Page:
House Zika Bill Would Raid HHS Fund for New Medicare Payment System
The House bill providing money to fight the Zika virus would strip the Department of Health and Human Services of funding it plans to use for implementation of the bipartisan Medicare payment overhaul that was enacted last year. In a letter to the House Appropriations Committee obtained by Morning Consult, the Department of Health and Human Services wrote that it plans to use $108 million of its “Nonrecurring Expenses Fund” to invest in “the development of information technology and other systems needed to effectively implement several provisions” of the Medicare Access and Chip Reauthorization Act, or MACRA. (Owens, 5/23)
Senators Want To Know How Athletes Will Be Protected From Zika
Led by Barbara Boxer and Patty Murray, a coalition of 11 Senators sent a letter to the U.S. Olympic Committee on Monday requesting information on how the committee will protect athletes from the Zika virus at the Rio Olympics in August. Signed by 10 Democrats and one independent senator, the letter to USOC chairman Larry Probst asks “what steps the USOC is taking to assist and protect our athletes against the spread of the Zika virus.” (Axon, 5/23)
In other national health care news —
The Associated Press:
Report Says NFL Sought To Influence Study On Brain Injuries
National Football League officials improperly sought to influence a government study on the link between football and brain disease, according to a senior House Democrat in a report issued Monday. New Jersey Representative Frank Pallone says the league tried to strong-arm the National Institutes of Health into taking the project away from a researcher who the NFL feared was biased. (Taylor, 5/23)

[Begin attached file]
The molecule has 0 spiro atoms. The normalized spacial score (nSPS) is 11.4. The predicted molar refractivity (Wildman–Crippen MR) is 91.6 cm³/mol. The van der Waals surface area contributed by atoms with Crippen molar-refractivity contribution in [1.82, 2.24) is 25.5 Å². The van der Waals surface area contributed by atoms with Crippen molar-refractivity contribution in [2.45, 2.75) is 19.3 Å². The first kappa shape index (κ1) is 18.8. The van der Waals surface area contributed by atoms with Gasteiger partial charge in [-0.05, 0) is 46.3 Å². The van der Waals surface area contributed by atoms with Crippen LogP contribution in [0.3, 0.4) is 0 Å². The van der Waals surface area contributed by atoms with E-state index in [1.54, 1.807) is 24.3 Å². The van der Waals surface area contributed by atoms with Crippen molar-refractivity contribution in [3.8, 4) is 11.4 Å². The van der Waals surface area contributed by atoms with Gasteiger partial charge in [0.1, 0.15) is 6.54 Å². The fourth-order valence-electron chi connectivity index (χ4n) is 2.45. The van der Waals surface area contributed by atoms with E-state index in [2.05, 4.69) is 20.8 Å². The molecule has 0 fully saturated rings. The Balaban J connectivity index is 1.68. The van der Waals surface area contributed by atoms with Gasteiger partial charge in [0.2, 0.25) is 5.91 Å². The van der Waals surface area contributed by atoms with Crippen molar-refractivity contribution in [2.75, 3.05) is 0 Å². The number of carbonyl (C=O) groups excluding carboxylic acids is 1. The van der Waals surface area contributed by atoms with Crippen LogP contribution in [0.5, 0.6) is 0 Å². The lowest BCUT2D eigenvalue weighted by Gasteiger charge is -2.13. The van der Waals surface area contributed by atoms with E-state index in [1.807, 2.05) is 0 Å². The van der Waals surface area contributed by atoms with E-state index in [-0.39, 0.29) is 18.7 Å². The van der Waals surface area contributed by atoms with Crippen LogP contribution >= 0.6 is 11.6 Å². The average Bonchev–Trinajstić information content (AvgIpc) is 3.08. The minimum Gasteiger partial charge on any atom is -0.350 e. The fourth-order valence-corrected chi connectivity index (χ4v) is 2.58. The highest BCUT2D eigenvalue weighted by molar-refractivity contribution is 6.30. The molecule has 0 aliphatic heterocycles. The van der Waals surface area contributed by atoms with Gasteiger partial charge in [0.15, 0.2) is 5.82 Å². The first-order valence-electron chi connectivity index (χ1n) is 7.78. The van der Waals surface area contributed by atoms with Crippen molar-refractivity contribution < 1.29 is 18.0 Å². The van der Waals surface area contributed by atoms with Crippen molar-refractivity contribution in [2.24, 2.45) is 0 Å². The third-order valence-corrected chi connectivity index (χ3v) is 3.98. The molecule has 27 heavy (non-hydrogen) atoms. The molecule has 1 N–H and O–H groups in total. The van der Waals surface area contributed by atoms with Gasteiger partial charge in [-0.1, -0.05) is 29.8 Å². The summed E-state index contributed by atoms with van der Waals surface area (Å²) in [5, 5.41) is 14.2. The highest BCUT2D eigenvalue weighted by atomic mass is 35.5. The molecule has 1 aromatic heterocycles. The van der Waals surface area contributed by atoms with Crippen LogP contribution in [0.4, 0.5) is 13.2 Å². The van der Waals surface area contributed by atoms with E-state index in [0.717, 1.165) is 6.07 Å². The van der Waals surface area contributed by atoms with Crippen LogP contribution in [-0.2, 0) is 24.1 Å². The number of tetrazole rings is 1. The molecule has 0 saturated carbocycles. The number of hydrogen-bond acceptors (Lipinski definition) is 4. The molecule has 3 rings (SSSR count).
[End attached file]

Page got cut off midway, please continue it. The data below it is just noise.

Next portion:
Doubts Mount Over Merger Of Health Insurers Anthem, Cigna
Wall Street expressed growing doubts about a pending $54 billion merger of U.S. health insurers Anthem Inc and Cigna Corp on Monday as news of management squabbles added to concerns over its review by antitrust regulators. Cigna shares closed down 4 percent at $126.15, well below Anthem's original $188 per share offer of cash and stock announced last July. Anthem shares fell 1.8 percent to $133.18. (5/24)
The proposal from Reps. Pete Sessions, R-Texas, and Bill Cassidy, R-La., but it would repeal the individual and employer mandates.
Sacremento Business Journal:
Republicans Offer Plan To Compete Against Obamacare, Not Repeal It
The latest Republican attempt to address Obamacare wouldn’t repeal the Affordable Care Act, but instead establish a new health insurance system to compete against it. Under the “World’s Greatest Healthcare Plan,” every adult American citizen would receive a $2,500 tax credit they could use for purchasing health insurance if they opt out of using Obamacare’s exchanges. (Hoover, 5/23)
GOP Duo Unveils Healthcare Bill Maintaining Parts Of ObamaCare
Two Republican lawmakers are breaking with their party’s long-stated goal of repealing ObamaCare by putting forward a healthcare plan that leaves parts of the system in place. While the new bill from Rep. Pete Sessions (R-Texas) and Sen. Bill Cassidy (R-La.) is a departure from the core Republican idea of full repeal, it could provide a roadmap for changes that could be enacted under a GOP president. (Sullivan, 5/23)
The Centers for Disease Control and Prevention's report shows that the smoking rate among adults in the U.S. fell to 15 percent, down two percentage points from 2014. In other news, Americans have begun to question the safety of using e-cigarettes, according to a new poll.
The Associated Press:
Kicking The Habit: Adult Smoking Rate In US Is Falling Fast
The nation seems to be kicking its smoking habit faster than ever before. The rate of smoking among adults in the U.S. fell to 15 percent last year thanks to the biggest one-year decline in more than 20 years, according to a new government report. The rate fell 2 percentage points from 2014, when about 17 percent of adults in a large national survey said they had recently smoked. The smoking rate has been falling for decades, but it usually drops only 1 point or less in a year. (5/24)
U.S. E-Cigarette Use Stalls As Health Concerns Grow: Reuters/Ipsos Poll
Use of electronic cigarettes and other vaping devices has stalled in the United States as more Americans question their safety, according to a new online Reuters/Ipsos poll. About 10 percent of the 9,766 adults surveyed between April 19 and May 16 use the devices, the same percentage as in a similar Reuters/Ipsos poll in May, 2015. This year, however, a growing percentage of participants expressed negative attitudes toward e-cigarettes. Forty-seven percent of respondents said vaping was not healthier than smoking conventional cigarettes compared with 38 percent who felt that way a year ago. (Mincer, 5/24)